The system operates as a two-wheel drive in normal circumstances but, by way of a set of sensors detecting differences in wheel speeds, is able to progressively direct power to the back axle as it becomes necessary.

The result is plenty of bite on all types of surfaces and, generally, an unawareness of the juggling processes going on.

The T5's six-speed gearbox is not, at first, among the most pleasant to operate with its longish lever throw, small floor pedals and almost-aggressive clutch action, but is acclimatised to with surprising ease.

Once that's accomplished, it's a matter of giving the engine its head, listening to the smooth five-cylinder beat and watching the tachometer flicking quickly to its red line. The engine sounds surprisingly good between 3500-5000rpm and the torque is noticeably strong from about 2500rpm.

During our test we didn't notice the back wheels kicking in when needed, but we did find the S40 AWD does have a distinct understeering tendency that would be moreso if it wasn't for the stability control system. Switch it off and the baby Volvo "pushes" even more.

But what can't be denied is the sense of security imbued by the car. Driven with less aggression, the Volvo points accurately via its relatively fast, well-weighted electro-hydraulic steering, rides well if a little firmly and goes about its business with a quiet sense of control.

At 100km/h in sixth gear the S40 T5 is spinning at a quite relaxed 2300rpm, so there's not a lot of engine noise to drown out the killer 12-speaker, six-CD premium sound system.

The interior is nicely Swedish, made distinctive by the almost paper-thin panel extending between the centre console and the dash proper and containing controls for setting the interior climate (using Volvo's universally understood pictogram buttons) and operating the sound system.

A little gimmicky, maybe, but a neat touch that also provides the benefit of a hidden oddments tray in the space behind.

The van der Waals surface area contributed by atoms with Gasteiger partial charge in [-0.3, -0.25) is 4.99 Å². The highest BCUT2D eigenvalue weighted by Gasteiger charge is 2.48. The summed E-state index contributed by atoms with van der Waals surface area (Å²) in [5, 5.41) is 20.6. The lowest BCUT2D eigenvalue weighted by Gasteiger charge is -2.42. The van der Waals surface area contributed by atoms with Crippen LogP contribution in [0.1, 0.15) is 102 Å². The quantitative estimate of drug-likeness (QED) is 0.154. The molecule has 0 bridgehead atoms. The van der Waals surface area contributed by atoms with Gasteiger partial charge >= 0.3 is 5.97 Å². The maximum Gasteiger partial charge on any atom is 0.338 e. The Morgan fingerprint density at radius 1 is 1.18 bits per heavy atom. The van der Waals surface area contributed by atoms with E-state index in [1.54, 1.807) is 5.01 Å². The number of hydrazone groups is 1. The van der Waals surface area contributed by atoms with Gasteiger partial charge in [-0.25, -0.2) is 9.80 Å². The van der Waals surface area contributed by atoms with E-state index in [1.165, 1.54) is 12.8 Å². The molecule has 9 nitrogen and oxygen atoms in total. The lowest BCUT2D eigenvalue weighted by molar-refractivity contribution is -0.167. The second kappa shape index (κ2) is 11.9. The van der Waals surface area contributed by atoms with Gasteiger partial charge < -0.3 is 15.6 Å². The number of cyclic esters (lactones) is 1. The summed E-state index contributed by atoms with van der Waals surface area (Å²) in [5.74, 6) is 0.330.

The general ambience is pleasantly restrained, quite classic in all its shapes and ergonomically friendly. There are a few disappointingly small storage areas, such as the tiny pockets in the front doors and the meagre centre storage bin, although they are offset by handy but limited and concealed netting storage pockets located in front of the seat bases.

The driver gets power seat adjustment (with a three-position memory), a two-way adjustable steering wheel and no left footrest. The leather-trimmed seats are, of course, are well formed and comfortable enough to continue the Volvo tradition for looking after passengers.

But if you try to cram adults into front and back seats you'll quickly realize the S40 is a Mazda3, Ford Focus-sized sedan. The back seat is short of headroom and adequate leg space can only be found with a lot of juggling and compromise.

And, surprisingly, there's no rear centre armrest - which would have served as a nice reminder that although nominally a five-passenger car, the S40 is more comfortable with four.

The split-fold is welcome because the boot is quite small too, with a high floor (covering a space-saver spare) and a shallow opening that at least has the benefit of tucked-away hinges.

The S40 T5 is well equipped too, with bi-Xenon lights, standard heated seats, rear parking sensors, child-friendly rears eats and all the usual gear including cruise control, trip computer, rain-sensing wipers and an almost-full compliment of airbags (dual front, dual front side and dual headbags).

Maybe Volvo should promote the S40 T5 AWD similarly to Audis' presentation of previous A4s - which were quite tight inside - as "sports saloons". The emphasis is on driving pleasure more than the ability to please a carload of passengers.

But it's an endearing car, the new S40 T5. The value aspect can't be argued as it's cheaper than before yet offers more - including the monster stereo - of what was already a good thing. It makes you wonder how owners of previous S40 T5s feel.